Threats come in all sizes, some so small you can't see. The damage, however can be catastrophic.
Emergent BioSolutions creates remedies for diseases like cancer and ebola, chemical attacks like anthrax, as well as those against our troops, like mustard gas.
Emergent has 11 offices worldwide. Their headquarters is in Gaithersburg, and two manufacturing facilities are in Maryland.
Their work is very serious, and meticulous.
In contrast, walking into their South Baltimore facility, the bobblehead version of their Vice President of the site greets us, showing they find ways to have fun.
Our tour starts with Director of Manufacturing Brian Cogan.
We'll get to see a little bit about the laboratory testing and the what goes into that, as well as some of our filling and packaging areas. -Cogan
Walking from the bright welcoming lobby chock-full of awards and plaques, we entered a white sterile key-card protected lab.
Scientists in white coats are measuring solutions into flasks. Bottles of all shapes, sizes, and colors with different warning labels sit on the work stations.
Here scientists concoct solutions from scratch creating a control, to measure against the drugs shipped in.
To do that, scientists essentially separate the drug into components to see how much of each component is in the substance and if it is the correct level.
Next door more scientists conduct quality tests, including chromatography.
The process is not one you can watch, instead you hear the whirring of large beige computer looking machines working.
The drugs are tested along each phase to ensure perfection.
The meticulous process reaches another level inside what they call "the honeycomb".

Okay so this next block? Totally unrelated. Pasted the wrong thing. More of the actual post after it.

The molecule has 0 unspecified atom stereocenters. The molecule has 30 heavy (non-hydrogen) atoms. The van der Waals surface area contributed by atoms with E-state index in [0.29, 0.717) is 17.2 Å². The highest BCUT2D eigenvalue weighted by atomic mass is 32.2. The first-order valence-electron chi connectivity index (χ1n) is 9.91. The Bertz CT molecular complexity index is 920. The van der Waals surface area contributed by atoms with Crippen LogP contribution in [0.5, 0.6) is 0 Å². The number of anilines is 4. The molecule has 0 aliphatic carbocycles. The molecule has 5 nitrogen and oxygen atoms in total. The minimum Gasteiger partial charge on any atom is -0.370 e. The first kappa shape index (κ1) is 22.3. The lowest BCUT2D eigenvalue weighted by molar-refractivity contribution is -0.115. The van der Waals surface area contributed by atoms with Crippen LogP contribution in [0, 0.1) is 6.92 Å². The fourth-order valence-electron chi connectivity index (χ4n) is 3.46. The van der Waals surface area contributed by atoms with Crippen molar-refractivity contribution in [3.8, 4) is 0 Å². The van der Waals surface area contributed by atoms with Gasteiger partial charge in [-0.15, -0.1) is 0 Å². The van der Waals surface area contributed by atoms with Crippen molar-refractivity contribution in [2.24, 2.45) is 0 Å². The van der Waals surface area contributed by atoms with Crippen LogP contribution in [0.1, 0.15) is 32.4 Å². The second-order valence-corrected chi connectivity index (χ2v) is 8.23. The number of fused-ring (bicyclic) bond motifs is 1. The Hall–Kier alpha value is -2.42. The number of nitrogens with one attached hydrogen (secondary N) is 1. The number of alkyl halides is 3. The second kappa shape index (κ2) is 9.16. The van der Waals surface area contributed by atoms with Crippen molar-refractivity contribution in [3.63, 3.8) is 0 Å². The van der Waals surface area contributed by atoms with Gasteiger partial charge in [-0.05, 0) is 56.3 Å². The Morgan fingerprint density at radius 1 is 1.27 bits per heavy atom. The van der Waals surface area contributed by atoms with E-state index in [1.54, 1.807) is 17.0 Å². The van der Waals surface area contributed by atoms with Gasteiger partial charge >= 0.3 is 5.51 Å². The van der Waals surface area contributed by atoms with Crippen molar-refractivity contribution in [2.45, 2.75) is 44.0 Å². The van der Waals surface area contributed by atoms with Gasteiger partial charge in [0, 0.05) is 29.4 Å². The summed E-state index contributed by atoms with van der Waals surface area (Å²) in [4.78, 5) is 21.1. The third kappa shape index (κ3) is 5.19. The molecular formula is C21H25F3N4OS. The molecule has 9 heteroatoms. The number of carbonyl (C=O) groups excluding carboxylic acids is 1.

We washed our hands three times, put on two sets of "booties" and dawned a clean suit to ensure we don't contaminate the process.
Through a thick window, we can see the core where a machine precisely pumps drugs into bottles. The room is pressurized with a unique venting system.
Scientists are covered head to toe, with zero exposed skin to keep the drug sterile.
Every panel in the ceiling is a filter, pushing air down, and out, in case any particles are in the air.
The air then sweeps toward the walls where another vent sucks the air out of the room.
"We take it very serious here. What we do is produce drugs that protect people's lives and the quality of the product of what we're producing is really critical," B.J. Hull, Vice President and General Manager of the site, said.
That critical care continues even after the bottles are sealed.
They are sent to the inspection room for yet another quality check.
So the requirement is that you do 4-7 seconds of a container inspection, and then you have to swirl or invert 5 seconds on white, to look for particles. Swirl or invert 5 seconds on black to look for particles. This is critical because it's the last line of defense before this gets released to the market," -Ernest Williams Jr., Inspection and Packaging Manager.
Each inspector is specially trained and has to pass an eye exam to get this job. As you watch each inspector swirl the vials, if you look carefully enough, you can see small air bubbles and sometimes particles.
The inspectors look not only for imperfections in the drug, but in the bottle as well. If the bottle isn't perfect, it's placed in a bin, then disposed of.
Those that pass the test then move to the final phase, packaging. Here more employees inspect the labels to ensure quality.
The drugs are then sent out to medical suppliers.
"We really have a lot of effort a lot of focus in the Maryland community and a lot of support for protecting our war fighters, protecting our troops. Protecting our nation as well as providing state of the art services to our clients," Sean Kirk, Senior Vice President, said.
Producing cures in M&T Bank Stadium's backyard.